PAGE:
Essential Question(s): What are some examples of rebellion in American history? What were the motivations behind these instances and what were the results? What are the similarities or differences between historical examples and modern ones? What about these instances of rebellion have stood the test of time and remained relevant in our society?
Throughout America’s history, there have been countless cases where a group of people have caused unrest in order to send a message. Often times, these cases of unrest can insight violence. In this unit, we will be observing three instances where people rose to rebel: two that take place further back in history, as well as one modern example. In each of these cases, we will learning about the factors that contributed to the rebellion as well as the immediate and long term effects. In order to think critically about what we are learning, we will be analyzing various sources to help us gather information to better understand the factors that contributed to each of these events. This will encourage us to think like historians and use sources to deepen our knowledge and help us build connections. At the end of the unit, we will be comparing and contrasting the motivations, circumstances, and impacts of the Stono Rebellion, the Tulsa Riots, and the Ferguson Unrest to try and make connections between events in history and the present.
Although the Stono Rebellion took place before the official founding of America, it still is very much a part of American history. In 1739, a group of 20 slaves planned their escape and robbed a convenience store – killing the two storekeepers in the process – on Stono’s bridge in South Carolina. As this group of escaped slaves continued south, more continued to join them. When slave owners caught up to the group of nearly 100 escaped slaves, violence was incited. The result was that over 20 white and nearly 40 Black South Carolinians were killed. Because of this, lawmakers in the Colonies at the time began creating and enforcing harsher slave rules. As part of this, slaves were no longer permitted to have their own money or learn how to read. Although Stono’s Rebellion is only one of over 200 documented slave revolts in the history of the U.S. Colonies and the south, it is the largest slave revolt in the Colonies prior to the American Revolution.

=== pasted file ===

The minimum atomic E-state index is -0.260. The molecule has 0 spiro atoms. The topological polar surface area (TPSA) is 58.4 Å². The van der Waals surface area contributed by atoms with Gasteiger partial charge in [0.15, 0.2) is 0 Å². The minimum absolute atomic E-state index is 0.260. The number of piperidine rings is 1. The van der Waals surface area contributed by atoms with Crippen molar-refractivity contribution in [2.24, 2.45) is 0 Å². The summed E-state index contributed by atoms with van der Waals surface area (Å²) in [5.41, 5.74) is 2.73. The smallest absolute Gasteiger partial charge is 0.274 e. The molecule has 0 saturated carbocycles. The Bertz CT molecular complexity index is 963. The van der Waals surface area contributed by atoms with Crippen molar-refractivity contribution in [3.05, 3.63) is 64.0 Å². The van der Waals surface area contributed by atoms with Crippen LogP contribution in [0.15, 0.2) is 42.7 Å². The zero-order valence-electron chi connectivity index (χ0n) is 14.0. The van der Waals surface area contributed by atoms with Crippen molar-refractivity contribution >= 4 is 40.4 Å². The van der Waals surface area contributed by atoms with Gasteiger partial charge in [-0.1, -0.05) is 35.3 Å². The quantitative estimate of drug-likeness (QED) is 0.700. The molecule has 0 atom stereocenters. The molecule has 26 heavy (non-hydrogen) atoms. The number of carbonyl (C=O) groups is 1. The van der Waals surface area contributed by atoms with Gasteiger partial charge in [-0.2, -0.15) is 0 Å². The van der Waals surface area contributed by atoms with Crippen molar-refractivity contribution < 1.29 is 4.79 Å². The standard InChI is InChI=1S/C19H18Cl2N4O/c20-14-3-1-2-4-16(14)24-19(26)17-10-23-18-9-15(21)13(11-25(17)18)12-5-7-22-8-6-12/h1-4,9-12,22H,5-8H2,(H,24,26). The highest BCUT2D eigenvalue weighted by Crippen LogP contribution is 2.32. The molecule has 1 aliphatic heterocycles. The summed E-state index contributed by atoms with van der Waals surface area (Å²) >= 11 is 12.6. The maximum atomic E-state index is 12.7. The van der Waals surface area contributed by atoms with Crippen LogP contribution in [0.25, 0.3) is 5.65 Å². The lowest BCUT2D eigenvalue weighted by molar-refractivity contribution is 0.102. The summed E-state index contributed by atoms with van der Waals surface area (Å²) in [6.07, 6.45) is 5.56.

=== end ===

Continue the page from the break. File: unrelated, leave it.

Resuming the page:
The Tulsa race riot, happening almost 200 years later, had some different motivations behind it. In 1921, white residents in Tulsa, Oklahoma attacked Black owned businesses as well as the workers in the Greenwood district. The Greenwood District was significant in the fact that it was the wealthiest Black community in the United States at the time, sometimes being called “Black Wall Street.” These attacks were supposedly started because it was rumored that one of the Black workers in one of the businesses in Greenwood assaulted a white elevator attendant. As news of the event spread, mob violence ensued and Black Wall Street was attacked. Black owned businesses in Tulsa were bombed from the land and by private airplane; workers inside the buildings were beaten and shot. The result was that over the course of that Memorial Day weekend, an estimated 100-300 Black residents of the area were killed and thousands more were injured.
The Ferguson unrest is different from our other two examples of rebellion in America’s history in the way that it is still recent to memory, happening in 2014. This event was incited by the death of Michael Brown, a Black teenager who was shot by a Ferguson police officer. When this case went to court, the Officer responsible for Michael Brown’s death was not indicted. Many people interpreted this ruling as an injustice to Black people and claimed that the event was evidence of systematic racism in America. Those who shared these views took to the streets of Ferguson to express their feelings of injustice, and violence and vandalism ensued along with forms of peaceful protest. To try and combat the riots, Ferguson police officers began enforcing curfews on citizens and riot squads began monitoring the streets. This caused even more unrest in Ferguson, and a divided line between citizens and police was formed. Police officers fired tear gas at rioters and rioters charged at police barricades to express their feelings of injustice. Although this historic event did not involve any deaths other than that of Michael Brown, over 300 citizens were arrested. This event as largely seen as creating a domino effect that contributed to the feelings of distrust towards the police amongst American citizens.
Historical Thinking Skills
Close Reading: throughout this unit, students will be evaluating sources that cover the instances of rebellion in this unit. Part of this source evaluation will involve students gathering evidence from the text that support the author’s point of view, including key words, quotes, etc.
Contextualization: in addition to close reading of sources, students will also be participating in contextualization. Once students have found the author’s point of view as well as supported evidence from the source, they will be asked questions that will encourage them to analyze why the author may have that point of view.